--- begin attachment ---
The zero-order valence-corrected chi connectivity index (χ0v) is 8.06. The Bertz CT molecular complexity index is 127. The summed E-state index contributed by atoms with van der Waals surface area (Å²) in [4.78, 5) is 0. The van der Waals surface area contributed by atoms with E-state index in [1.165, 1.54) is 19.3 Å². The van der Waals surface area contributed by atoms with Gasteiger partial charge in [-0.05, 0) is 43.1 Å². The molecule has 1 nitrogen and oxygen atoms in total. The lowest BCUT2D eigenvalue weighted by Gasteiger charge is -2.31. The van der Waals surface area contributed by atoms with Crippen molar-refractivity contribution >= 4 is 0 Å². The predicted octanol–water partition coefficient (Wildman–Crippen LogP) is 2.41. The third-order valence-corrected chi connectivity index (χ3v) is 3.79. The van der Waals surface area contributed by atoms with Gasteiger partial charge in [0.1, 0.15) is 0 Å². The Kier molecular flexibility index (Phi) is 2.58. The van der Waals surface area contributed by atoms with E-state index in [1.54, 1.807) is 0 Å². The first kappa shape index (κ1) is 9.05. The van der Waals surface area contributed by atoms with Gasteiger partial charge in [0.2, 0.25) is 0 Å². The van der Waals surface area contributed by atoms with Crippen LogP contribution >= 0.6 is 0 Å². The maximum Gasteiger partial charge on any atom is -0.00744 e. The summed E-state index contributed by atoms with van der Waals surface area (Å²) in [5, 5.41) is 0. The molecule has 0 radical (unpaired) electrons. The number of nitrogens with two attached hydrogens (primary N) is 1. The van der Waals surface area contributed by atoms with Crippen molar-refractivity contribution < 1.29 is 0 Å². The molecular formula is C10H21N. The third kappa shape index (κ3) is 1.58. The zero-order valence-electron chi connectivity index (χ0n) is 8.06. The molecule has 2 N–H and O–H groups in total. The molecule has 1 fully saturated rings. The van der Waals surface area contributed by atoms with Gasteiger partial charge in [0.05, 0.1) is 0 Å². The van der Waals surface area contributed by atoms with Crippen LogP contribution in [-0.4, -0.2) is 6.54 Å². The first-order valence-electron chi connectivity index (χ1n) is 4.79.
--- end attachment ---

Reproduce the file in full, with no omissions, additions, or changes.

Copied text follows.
The zero-order valence-corrected chi connectivity index (χ0v) is 8.06. The Bertz CT molecular complexity index is 127. The summed E-state index contributed by atoms with van der Waals surface area (Å²) in [4.78, 5) is 0. The van der Waals surface area contributed by atoms with E-state index in [1.165, 1.54) is 19.3 Å². The van der Waals surface area contributed by atoms with Gasteiger partial charge in [-0.05, 0) is 43.1 Å². The molecule has 1 nitrogen and oxygen atoms in total. The lowest BCUT2D eigenvalue weighted by Gasteiger charge is -2.31. The van der Waals surface area contributed by atoms with Crippen molar-refractivity contribution >= 4 is 0 Å². The predicted octanol–water partition coefficient (Wildman–Crippen LogP) is 2.41. The third-order valence-corrected chi connectivity index (χ3v) is 3.79. The van der Waals surface area contributed by atoms with Gasteiger partial charge in [0.1, 0.15) is 0 Å². The Kier molecular flexibility index (Phi) is 2.58. The van der Waals surface area contributed by atoms with E-state index in [1.54, 1.807) is 0 Å². The first kappa shape index (κ1) is 9.05. The van der Waals surface area contributed by atoms with Gasteiger partial charge in [0.2, 0.25) is 0 Å². The van der Waals surface area contributed by atoms with Crippen LogP contribution >= 0.6 is 0 Å². The maximum Gasteiger partial charge on any atom is -0.00744 e. The summed E-state index contributed by atoms with van der Waals surface area (Å²) in [5, 5.41) is 0. The molecule has 0 radical (unpaired) electrons. The number of nitrogens with two attached hydrogens (primary N) is 1. The van der Waals surface area contributed by atoms with Crippen molar-refractivity contribution < 1.29 is 0 Å². The molecular formula is C10H21N. The third kappa shape index (κ3) is 1.58. The zero-order valence-electron chi connectivity index (χ0n) is 8.06. The molecule has 2 N–H and O–H groups in total. The molecule has 1 fully saturated rings. The van der Waals surface area contributed by atoms with Gasteiger partial charge in [0.05, 0.1) is 0 Å². The van der Waals surface area contributed by atoms with Crippen LogP contribution in [-0.4, -0.2) is 6.54 Å². The first-order valence-electron chi connectivity index (χ1n) is 4.79.